Looking deeper into LiveSight and Augmented Reality

Ian Delaney
London 51° 30' 23.112" N, -0° 7' 37.956" E

LiveSight is a new Augmented Reality technology from HERE that allows Points of Interest (or other geo-referenced data) to be projected directly onto the camera display screen of your device.

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LiveSight was first introduced in the HERE Maps app for Windows Phone, where it’s a discoverable option alongside more traditional views such as satellite imagery and traffic overlays. To use LiveSight, you can just tilt your phone upwards, and watch the POI’s transition from the 2D map into selectable markers in the real world.

More recently, the LiveSight technology was added to the HERE SDK, allowing third-party developers to create their own apps with an augmented reality view.

We asked Daniel Kraus, who leads the HERE Augmented Reality team, about what LiveSight offers and why he finds it so exciting.

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“LiveSight is a whole new way to interact with the world on your device - a way that is much more natural and human. Rather than searching through lists of information, it allows you to see the information care about directly in the context of the real world.

“LiveSight is really a heads-up solution for finding places. Using LiveSight, you can easily use your phone to search for places, such as restaurants – for example, pizza places around you – and the phone can show you right where they are, and in which direction to walk.

“The usability goes further than seeing and following markers, though. Since LiveSight markers are selectable, and can also be attached to wide variety of different data (such as POIs, videos, audio, PDF documents and so on), as a developer you can create all sorts of amazing new experiences, enabling your users to truly interact with the world around them. Moving forward, this is an interaction style that will also work very comfortably with voice search.

At HERE, we’re building an index of the world. The ambition with LiveSight is to allow immediate, spontaneous access to that index.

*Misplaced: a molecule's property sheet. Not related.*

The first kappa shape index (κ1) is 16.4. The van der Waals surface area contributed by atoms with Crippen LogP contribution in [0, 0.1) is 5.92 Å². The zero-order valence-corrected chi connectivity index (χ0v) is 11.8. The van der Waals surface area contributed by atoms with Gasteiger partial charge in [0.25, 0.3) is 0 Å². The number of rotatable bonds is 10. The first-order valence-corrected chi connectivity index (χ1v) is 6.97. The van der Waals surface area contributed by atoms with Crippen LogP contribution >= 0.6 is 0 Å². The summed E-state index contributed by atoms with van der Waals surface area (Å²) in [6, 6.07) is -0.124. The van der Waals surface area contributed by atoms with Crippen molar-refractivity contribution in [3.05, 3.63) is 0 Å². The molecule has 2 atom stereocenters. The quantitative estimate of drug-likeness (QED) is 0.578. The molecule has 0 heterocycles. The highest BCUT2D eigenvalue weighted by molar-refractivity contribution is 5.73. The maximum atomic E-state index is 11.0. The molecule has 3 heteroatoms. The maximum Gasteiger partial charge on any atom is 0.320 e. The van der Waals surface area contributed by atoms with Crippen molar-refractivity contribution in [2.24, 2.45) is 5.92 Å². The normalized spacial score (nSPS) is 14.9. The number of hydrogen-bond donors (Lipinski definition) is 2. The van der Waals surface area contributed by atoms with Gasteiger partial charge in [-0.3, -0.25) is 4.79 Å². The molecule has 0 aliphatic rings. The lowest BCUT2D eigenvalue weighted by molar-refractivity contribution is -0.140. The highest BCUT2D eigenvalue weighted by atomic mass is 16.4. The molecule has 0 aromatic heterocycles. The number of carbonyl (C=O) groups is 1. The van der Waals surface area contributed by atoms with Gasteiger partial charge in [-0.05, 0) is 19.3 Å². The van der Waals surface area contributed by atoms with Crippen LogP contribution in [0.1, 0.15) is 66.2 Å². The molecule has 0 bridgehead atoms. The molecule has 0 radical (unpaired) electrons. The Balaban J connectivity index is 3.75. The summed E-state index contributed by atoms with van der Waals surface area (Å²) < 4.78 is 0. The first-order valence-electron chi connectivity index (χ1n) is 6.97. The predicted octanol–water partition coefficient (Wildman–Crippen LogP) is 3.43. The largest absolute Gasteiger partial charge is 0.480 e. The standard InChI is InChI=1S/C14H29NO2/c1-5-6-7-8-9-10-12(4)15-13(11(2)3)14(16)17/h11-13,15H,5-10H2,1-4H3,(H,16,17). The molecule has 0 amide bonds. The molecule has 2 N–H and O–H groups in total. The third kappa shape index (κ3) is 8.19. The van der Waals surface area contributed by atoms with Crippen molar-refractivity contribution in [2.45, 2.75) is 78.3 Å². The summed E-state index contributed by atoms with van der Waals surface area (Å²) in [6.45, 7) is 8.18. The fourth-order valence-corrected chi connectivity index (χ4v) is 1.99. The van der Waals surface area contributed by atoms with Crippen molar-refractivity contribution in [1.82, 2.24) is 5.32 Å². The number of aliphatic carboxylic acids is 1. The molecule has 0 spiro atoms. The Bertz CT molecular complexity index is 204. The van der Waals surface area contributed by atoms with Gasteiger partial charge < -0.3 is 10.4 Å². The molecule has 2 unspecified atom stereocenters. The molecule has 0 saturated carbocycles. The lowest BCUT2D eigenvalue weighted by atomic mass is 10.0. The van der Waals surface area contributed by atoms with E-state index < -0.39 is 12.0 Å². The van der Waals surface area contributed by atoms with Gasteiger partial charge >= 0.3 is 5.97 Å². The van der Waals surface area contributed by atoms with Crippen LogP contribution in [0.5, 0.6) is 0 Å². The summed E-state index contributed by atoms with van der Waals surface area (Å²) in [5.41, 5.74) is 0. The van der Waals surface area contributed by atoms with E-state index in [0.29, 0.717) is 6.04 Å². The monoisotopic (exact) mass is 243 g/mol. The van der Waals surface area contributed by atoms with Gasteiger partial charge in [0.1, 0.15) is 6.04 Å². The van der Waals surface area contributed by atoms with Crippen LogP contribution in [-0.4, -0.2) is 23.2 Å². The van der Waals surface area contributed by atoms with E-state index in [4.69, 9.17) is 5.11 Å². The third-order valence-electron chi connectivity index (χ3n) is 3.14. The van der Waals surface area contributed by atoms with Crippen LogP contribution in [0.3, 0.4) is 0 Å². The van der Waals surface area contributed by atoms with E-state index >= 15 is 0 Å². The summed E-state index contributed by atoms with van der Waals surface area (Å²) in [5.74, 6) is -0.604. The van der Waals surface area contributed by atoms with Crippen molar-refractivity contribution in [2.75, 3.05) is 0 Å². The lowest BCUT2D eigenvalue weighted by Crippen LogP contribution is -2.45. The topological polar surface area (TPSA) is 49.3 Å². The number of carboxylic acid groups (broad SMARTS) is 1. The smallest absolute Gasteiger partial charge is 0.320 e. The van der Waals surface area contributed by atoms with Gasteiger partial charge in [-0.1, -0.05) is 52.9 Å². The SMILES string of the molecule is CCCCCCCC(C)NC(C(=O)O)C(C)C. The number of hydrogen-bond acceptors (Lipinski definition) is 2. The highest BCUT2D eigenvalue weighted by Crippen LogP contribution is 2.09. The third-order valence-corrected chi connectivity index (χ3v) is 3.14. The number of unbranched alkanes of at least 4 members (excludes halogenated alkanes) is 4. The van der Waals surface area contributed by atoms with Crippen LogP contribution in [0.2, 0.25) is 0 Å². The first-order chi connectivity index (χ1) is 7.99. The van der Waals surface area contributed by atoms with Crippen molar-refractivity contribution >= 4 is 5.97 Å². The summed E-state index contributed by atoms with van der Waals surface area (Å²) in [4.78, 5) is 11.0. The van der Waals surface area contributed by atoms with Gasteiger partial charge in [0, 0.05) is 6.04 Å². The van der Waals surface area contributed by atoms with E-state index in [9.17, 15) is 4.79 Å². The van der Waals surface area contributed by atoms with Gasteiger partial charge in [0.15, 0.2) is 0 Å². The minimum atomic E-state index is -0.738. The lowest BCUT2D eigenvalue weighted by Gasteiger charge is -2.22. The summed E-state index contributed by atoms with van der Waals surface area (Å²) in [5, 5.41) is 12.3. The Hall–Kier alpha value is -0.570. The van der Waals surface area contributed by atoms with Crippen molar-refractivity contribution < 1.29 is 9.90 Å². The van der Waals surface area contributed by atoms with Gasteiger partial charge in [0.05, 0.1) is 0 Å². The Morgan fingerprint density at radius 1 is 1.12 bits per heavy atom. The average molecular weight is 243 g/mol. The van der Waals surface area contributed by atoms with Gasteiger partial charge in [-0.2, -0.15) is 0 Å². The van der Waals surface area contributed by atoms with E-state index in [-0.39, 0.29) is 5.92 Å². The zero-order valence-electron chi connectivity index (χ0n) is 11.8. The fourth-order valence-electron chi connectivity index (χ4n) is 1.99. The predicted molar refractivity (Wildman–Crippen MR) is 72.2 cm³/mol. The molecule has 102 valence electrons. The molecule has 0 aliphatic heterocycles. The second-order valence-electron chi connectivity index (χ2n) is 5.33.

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But augmented reality has been around in various forms for a long time. If it’s so good, then why is it still relatively niche?

“Historically, Augmented Reality is a technology domain in which it’s fairly easy to build a demo, but actually very challenging to build an application that’s robust enough for enterprise or consumer use. You need to handle many different conditions, and the output has to be very precise”

“The device’s sensors – the GPS, the compass and the accelerometer – have to be correctly handled, so the phone knows exactly where it is and where it’s pointing. And, of course, the map needs to be highly accurate, too.”

“In addition, the interaction model - decisions such as the way in which the markers appear, how large they should be, how they come into view, how they move - is all an art rather than a science, and it’s an art we’ve been working on a long time.”

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“After more than 10 years of research and work in this area, HERE is in a great place to deliver on our vision of Augmented Reality – and the hardware we have available is increasingly precise.”

The addition of LiveSight APIs to our SDK for developers opens the door for enterprise apps, which Daniel views as a really fruitful area for development.

“Using the SDK, developers can bring their own data-set to the map. This can be extremely powerful. Developers could create an app that lets field engineers ‘see’ the position of buried cables and pipes under the street. Or say you’re an electrician on an oil-rig and you need to find every transformer box. Outside of heavy industry, there are also great opportunities in advertising and tourism. Whatever people can imagine.

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The beauty of the LiveSight technology is that it’s fully integrated with the HERE map – making it straight-forward to implement for developers, and a really terrific, seamless experience for users.

In addition to what we’ve already delivered with the HERE SDK, we have some really exciting things coming in this area next year, but we’ll have to leave those topics for later!”

image credit: Lumia Conversations

Topics: Mobile Apps, Augmented Reality, Developers, Features

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